In particular, I like the county-by-County color coded map of how quickly the number of Coronavirus cases are doubling in every county in the US. Less that 3 days to double: you’ve got problems ahead. More than 5 days to double: your shelter-in-place policies are beginning to get traction.

To me, it’s particularly impressive that the folks that are producing this information (that is updated 4-6 times a day) are literally at the epicenter of this Coronavirus mess.

We are all likely all drowning in too much Coronavirus information (and misinformation …), but, to me, if you only look at one site per day, this is the one to look at.

Stay safe out there!


P.S. I think that this should be visible to everyone even if you don’t subscribe to the N.Y. Times!


Ooooh. @shott, outstanding! I think we should display it as prominently as Chris’s infographic. This is great!

What would you say of starting a new thread with that link? I know I will come back to it every day, like @Chris’s.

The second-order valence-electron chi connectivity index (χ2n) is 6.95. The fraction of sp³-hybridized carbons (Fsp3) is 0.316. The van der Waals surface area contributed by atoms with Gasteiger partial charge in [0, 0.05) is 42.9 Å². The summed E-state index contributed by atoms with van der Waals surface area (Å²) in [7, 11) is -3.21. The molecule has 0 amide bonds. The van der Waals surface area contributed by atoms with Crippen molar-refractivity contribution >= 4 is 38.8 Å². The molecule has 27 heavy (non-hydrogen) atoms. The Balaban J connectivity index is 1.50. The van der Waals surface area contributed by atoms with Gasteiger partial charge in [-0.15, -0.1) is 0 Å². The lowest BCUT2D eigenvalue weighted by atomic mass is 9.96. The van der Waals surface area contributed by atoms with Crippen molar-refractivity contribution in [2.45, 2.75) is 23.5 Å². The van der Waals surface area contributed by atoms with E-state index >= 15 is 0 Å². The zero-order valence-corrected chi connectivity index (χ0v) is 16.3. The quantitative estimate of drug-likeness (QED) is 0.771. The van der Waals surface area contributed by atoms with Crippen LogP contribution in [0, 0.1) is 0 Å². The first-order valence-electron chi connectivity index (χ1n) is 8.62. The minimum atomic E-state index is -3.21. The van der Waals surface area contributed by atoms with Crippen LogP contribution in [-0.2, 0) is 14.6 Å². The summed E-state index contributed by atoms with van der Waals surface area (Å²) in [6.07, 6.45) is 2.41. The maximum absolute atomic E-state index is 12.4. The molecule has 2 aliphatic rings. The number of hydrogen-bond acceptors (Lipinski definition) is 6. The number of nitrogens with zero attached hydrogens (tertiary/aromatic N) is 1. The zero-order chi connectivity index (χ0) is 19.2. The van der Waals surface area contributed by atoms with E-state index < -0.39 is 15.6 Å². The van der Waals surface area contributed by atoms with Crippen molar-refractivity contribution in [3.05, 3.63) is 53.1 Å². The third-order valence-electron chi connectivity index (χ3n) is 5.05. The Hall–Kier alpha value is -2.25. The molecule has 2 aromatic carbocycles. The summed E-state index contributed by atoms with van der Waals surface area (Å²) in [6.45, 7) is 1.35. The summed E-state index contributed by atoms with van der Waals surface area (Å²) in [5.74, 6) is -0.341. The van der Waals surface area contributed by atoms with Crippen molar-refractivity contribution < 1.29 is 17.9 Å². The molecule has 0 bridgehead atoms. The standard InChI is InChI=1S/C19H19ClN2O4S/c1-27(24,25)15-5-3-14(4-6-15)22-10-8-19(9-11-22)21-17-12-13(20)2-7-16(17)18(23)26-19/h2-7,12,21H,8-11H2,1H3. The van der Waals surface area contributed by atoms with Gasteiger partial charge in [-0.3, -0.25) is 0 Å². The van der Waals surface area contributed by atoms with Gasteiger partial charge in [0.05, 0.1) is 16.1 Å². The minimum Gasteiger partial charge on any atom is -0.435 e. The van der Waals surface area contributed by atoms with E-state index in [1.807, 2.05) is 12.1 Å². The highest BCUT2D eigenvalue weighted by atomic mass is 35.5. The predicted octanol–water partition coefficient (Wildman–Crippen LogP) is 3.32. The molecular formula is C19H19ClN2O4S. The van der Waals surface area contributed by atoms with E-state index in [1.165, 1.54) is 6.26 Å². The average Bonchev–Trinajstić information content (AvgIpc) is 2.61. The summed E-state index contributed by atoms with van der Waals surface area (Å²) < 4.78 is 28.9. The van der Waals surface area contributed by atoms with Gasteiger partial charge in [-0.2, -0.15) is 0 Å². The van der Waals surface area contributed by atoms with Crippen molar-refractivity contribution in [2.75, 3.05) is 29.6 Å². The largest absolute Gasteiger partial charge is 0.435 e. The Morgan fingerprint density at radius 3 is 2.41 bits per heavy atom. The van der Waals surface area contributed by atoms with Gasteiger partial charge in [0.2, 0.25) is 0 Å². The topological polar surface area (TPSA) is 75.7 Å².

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These are very telling graphics. What it looks like to me is that there are a handful of hot spots, while large portions of the country are relatively not too affected. Then there is New York which is off the charts.

This begs the question, why is the entire country shut down? I understand the need for proper precautions, but these are no more precaution than we would take in a bad flu season.

Obviously, New York has to stay quarantined, but America is more than New York.

Now, at the end of April, it looks like that “train wreck” in Florida was pretty successful containment. 1.2% nursing home death rate (New York was 18%), and people were not even locked up.

Pretty prescient and well handled if you ask me.

In retrospect, what may be ad absurdum is SIP. Look at South Dakota.

The bottom line is that America is a very large country, and not everywhere is New York.